I've recently encountered the following cobordism theory modulated by a class $\sigma \in H^{d+1}(B^2\mathbb{Z}/2,U(1))$.

My objects are $d$-dimensional spin manifolds with chosen spin structure. Note that a spin structure, thought of as a null-homotopy of $w_2$, gives a trivialization of $w_2^*\sigma$.

My morphisms are given by cobordisms by manifolds with $w_2^*\sigma = 0$ for which the trivializations of $w_2^*\sigma$ on the boundary components given by the chosen spin structures there all come from restricting a single trivialization of $w_2^*\sigma$ on the cobordism.

Call the resulting group $\Omega^{{\rm spin},\sigma}_d$. There is a natural surjective map $\Omega^{\rm spin}_d \to \Omega^{{\rm spin},\sigma}_d$. I'd like to calculate the kernel of this map, at least for $d=1,2,3,4,5$.

There is another map $\Omega^{{\rm spin},\sigma}_d \to \Omega^{\rm SO}_d$ forgetting all the trivialization business. The composition $\Omega^{\rm spin}_d \to \Omega^{{\rm spin},\sigma}_d \to \Omega^{\rm SO}_d$ is known to have kernel in degrees $8k+1,8k+2$ with rather explicit generators. For $k=0$, these are the circle with antiperiodic spin structure and its Cartesian square, respectively. The kernel we're after is contained in this one, so to do the calculation in the range I'm interested in, it might be possible to do things case by case.

Let's do the circle case. Trivializations of $w_2^*\sigma$ on $S^1$ form a torsor over $H^1(S^1,U(1))$. Trivializations on a surface $\Sigma$ bounding $S^1$ are a torsor over $H^1(\Sigma,U(1))$. Since the class of $\partial \Sigma$ in $\Sigma$ is zero, by universal coefficients the map $H^1(\Sigma,U(1)) \to H^1(\partial\Sigma,U(1))$ is zero. Thus, any two trivializations of $w_2^*\sigma$ on $\Sigma$ restrict to the same trivialization on the boundary. Thus, the two spin structures of the circle are distinct in $\Omega^{{\rm spin},\sigma}_d$ when $\sigma \neq 0$ since in this case the spin structures actually give different trivializations of $w_2^*\sigma$ (as can be checked from the long exact sequence coming from $\sigma:\mathbb{Z}/2 \to U(1)$).

When $\sigma = 0$, then we get the full kernel. This is the case for $d=2$ since $H^3(B^2\mathbb{Z}/2,U(1)) = 0$, but this is the last degree where this cohomology vanishes.

This finishes the calculation in the range I originally considered, so how about the general case?

The next case of interest is $d=9$, for which $H^{10}(B^2\mathbb{Z}/2,U(1))$ is nontrivial but indescribable to me.

A first subproblem for the general attack might be ``when is a cohomology operation injective?" I don't know the answer to this either, except in the case $d=1$ when $\sigma:H^2(-,\mathbb{Z}/2) \to H^2(-,U(1))$ is given by a homomorphism $\mathbb{Z}/2 \to U(1)$ and we have a long exact sequence where the kernel of $\sigma$ is the image of $H^1(-,U(1))$.

Any help or references would be much appreciated.

  • $\begingroup$ You have a $B^2$ in the first sentence; is that intended? $\endgroup$ Nov 26, 2013 at 5:32
  • $\begingroup$ Yes, since $w_2$ is a degree 2 class it should be a map to the twice delooping of $\mathbb{Z}/2$. $\endgroup$ Nov 26, 2013 at 5:48
  • $\begingroup$ What do you mean by a trivialization of a cohomology class? (Or, how do you view $w_2^\ast\sigma$ as a bundle?) $\endgroup$
    – Mark Grant
    Nov 26, 2013 at 7:04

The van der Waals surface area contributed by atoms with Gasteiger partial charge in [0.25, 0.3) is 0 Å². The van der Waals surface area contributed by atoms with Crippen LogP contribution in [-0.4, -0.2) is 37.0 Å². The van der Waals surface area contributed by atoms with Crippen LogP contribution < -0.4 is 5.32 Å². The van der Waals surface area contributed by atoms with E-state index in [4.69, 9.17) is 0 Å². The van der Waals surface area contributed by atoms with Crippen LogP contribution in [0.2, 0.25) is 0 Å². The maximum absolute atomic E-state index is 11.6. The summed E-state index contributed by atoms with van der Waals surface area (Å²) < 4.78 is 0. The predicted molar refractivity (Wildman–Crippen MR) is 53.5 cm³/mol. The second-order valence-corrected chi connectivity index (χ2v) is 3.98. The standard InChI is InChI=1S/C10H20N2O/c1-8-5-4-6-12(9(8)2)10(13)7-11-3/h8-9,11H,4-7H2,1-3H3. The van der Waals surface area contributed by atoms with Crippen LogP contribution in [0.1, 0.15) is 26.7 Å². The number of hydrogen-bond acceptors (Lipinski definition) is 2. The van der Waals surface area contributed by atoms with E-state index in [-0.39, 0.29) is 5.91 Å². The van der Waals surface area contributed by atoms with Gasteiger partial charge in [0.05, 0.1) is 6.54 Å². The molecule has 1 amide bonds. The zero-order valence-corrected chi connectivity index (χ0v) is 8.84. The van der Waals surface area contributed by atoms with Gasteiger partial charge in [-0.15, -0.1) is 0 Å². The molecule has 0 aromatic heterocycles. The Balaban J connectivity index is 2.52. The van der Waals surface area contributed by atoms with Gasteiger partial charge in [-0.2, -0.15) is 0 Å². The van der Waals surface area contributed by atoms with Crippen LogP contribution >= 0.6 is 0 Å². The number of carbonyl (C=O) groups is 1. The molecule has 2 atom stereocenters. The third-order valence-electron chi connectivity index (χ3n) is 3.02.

• 1
    $\begingroup$ A trivialization of $w_2^*\sigma$ is a $U(1)$-cochain whose differential is $w_2^*\sigma$. It's also the same as a null-homotopy of the composite $w_2 \circ \sigma$. $\endgroup$ Nov 26, 2013 at 18:07
  • $\begingroup$ @MarianoSuárez-Alvarez, see math.stackexchange.com/questions/582841/… $\endgroup$
    – Will Jagy
    Nov 27, 2013 at 6:28

1 Answer 1


To bring this into a classical setting, it seems to me that one can use the bordism groups $\Omega_d^{\sigma}$ where both d-manifolds and (d+1)-bordisms are not necessarily spin, but have only a trivialization of $w_2^*\sigma$. Then there is a natural forgetful map $\Omega_d^{Spin}\to \Omega_d^{\sigma}$ with image $\Omega_d^{spin,\sigma}$. This fits into a long exact sequence $$\dots \to \Omega_{d+1}^{\sigma,spin}\to \Omega_d^{Spin}\to \Omega_d^{\sigma}\to \dots$$ where $\Omega_{d+1}^{\sigma,spin}$ is by definition the bordism group of $(d+1)$-manifolds with boundary equipped with a trivialization of $w_2^*\sigma$, and, on the boundary, a refinement to a spin structure.

For computations, this all translates into homotopy groups of Thom spectra, in particular the Thom spectrum for $\Omega_*^{\sigma}$ is the one for $F\to BO$, where $F$ is the homotopy fiber for $$ \sigma\circ w_2: BSO\to K(\mathbb Z/2,2)\to K(\mathbb Z,d+2).$$

Stong's book is a reference for this. For computations the Adams spectral sequence might be helpful.

  • $\begingroup$ Thanks for your answer, nsrt. I am still thinking about it. When you say the bordism group of $(d+1)$-manifolds with boundary, do you mean that a bordism between $(X,A)$ and $(Y,B)$ is a manifold $M$ with boundary $N$ containing $X$ and $Y$ so that $N-(X\cup Y)$ is a bordism from $A$ to $B$? $\endgroup$ Dec 9, 2013 at 23:40
  • $\begingroup$ Yes, this is exactly what a bordism of manifolds with boundary is. $\endgroup$
    – nsrt
    Dec 10, 2013 at 12:16
  • $\begingroup$ Okay great. How about the right hand continuation of the sequence above? Is $\Omega^{\sigma,spin}_d$ a cobordism group of $d$-manifolds with boundary? $\endgroup$ Dec 10, 2013 at 21:27
  • $\begingroup$ Yes. Again: you should really get a copy of: Stong, Robert E. Notes on cobordism theory. $\endgroup$
    – nsrt
    Dec 11, 2013 at 17:29

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